Week Five Quarterback Rankings

Posted on October 11, 2006 by


And then there was one. As the Week Five QB Score Rankings indicate, after five weeks we now have only one quarterback who has played more than once and been above average (an average QB Score per play is 1.1) every time he played. The last man standing has been maligned by conservatives, liberals, one famous teammate, and more than a few residents of the city of Brotherly Love. Yes, the only quarterback to be above average every week he has played this year is Donovan McNabb. All other quarterbacks have been below average at least once. Not surprisingly, the Overall QB Score Rankings list McNabb as the top quarterback in the NFL in 2006.

Although only one player has consistently posted above average numbers, two signal callers have been below average every game played – Ben Roethlisberger and Andrew Walter. Walter is a rookie on a bad team. So his numbers may not surprise. Roethlisberger, though, is the quarterback for the defending champion Pittsburgh Steelers and in 2005 finished second in the NFL in QB Score per play. As the Overall Rankings indicate, now only Walter prevents Roethlisberger from being ranked last in 2006. Once again we see evidence that the numbers signal callers put up can be quite inconsistent. Perhaps that is good news for Pittsburgh fans. It is entirely possible that Roethlisberger will play much better in the weeks to come.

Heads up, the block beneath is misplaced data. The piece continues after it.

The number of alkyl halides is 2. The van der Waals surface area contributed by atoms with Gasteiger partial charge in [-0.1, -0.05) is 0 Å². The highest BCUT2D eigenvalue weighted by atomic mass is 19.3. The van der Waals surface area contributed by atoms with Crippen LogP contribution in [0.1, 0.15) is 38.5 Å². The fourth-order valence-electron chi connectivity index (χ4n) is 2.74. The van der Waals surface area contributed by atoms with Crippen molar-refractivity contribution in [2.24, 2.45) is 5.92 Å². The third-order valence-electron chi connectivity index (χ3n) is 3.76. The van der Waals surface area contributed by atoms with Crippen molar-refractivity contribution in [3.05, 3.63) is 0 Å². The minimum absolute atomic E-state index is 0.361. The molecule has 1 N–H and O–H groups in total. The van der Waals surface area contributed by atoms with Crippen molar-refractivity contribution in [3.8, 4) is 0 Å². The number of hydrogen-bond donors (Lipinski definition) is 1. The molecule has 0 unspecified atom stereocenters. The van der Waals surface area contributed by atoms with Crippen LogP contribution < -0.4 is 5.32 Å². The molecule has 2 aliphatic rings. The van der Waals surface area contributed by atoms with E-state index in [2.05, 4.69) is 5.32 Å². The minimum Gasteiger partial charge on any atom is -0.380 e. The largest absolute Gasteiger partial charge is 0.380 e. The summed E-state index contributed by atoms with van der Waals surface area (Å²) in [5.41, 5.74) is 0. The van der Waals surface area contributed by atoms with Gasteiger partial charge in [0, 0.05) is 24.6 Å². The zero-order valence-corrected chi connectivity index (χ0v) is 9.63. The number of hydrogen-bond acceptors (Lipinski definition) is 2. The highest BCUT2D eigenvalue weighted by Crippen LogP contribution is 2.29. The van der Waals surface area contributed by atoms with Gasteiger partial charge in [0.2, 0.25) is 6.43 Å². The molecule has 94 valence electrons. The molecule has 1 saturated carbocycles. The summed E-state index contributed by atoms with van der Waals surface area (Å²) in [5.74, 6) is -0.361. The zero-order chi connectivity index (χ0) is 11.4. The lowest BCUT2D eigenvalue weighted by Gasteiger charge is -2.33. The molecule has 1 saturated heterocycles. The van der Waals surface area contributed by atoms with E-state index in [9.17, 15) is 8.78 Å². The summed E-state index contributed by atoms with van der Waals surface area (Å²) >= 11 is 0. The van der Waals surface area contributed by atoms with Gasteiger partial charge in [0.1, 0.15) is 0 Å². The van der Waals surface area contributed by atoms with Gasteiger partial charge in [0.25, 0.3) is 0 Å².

Two more stories from Week Five…

Damon Huard is second best? According to the NFL’s quarterback rating, the top two quarterbacks are David Carr and Damon Huard. QB Score per play ranks these two signal callers 20th and 11th respectively. Last week I detailed the problems with Carr’s performance. Like Carr, Huard has also had three fumbles lost. And since fumbles do impact outcomes, it is likely Huard is over-valued by the NFL’s metric.

Chad Pennington posts the worst mark of the year. Pennington, who was ranked 6th in QB Score per play entering Week Five, posted the lowest QB Score per play of any quarterback in the NFL this year against Jacksonville. Jets fans should note that in 2004 Pennington’s QB Score per play was 2.09. In 2002 his mark was 2.96. As we note in the book, the 2002 effort was the 12th best performance from 1995 to 2005. Of course in 2003 his per play number was only 0.85. So it is possible for Pennington to put up below average numbers, although one would think what he did against the Jaguars is not likely to be seen again soon.

– DJ

QB Score has been discussed previously in the following posts:

Football Outsiders and QB Score

Consistent Inconsistency in Football

The Value of Player Statistics in the NFL

Simple Models of Player Performance

Posted in: Football Stories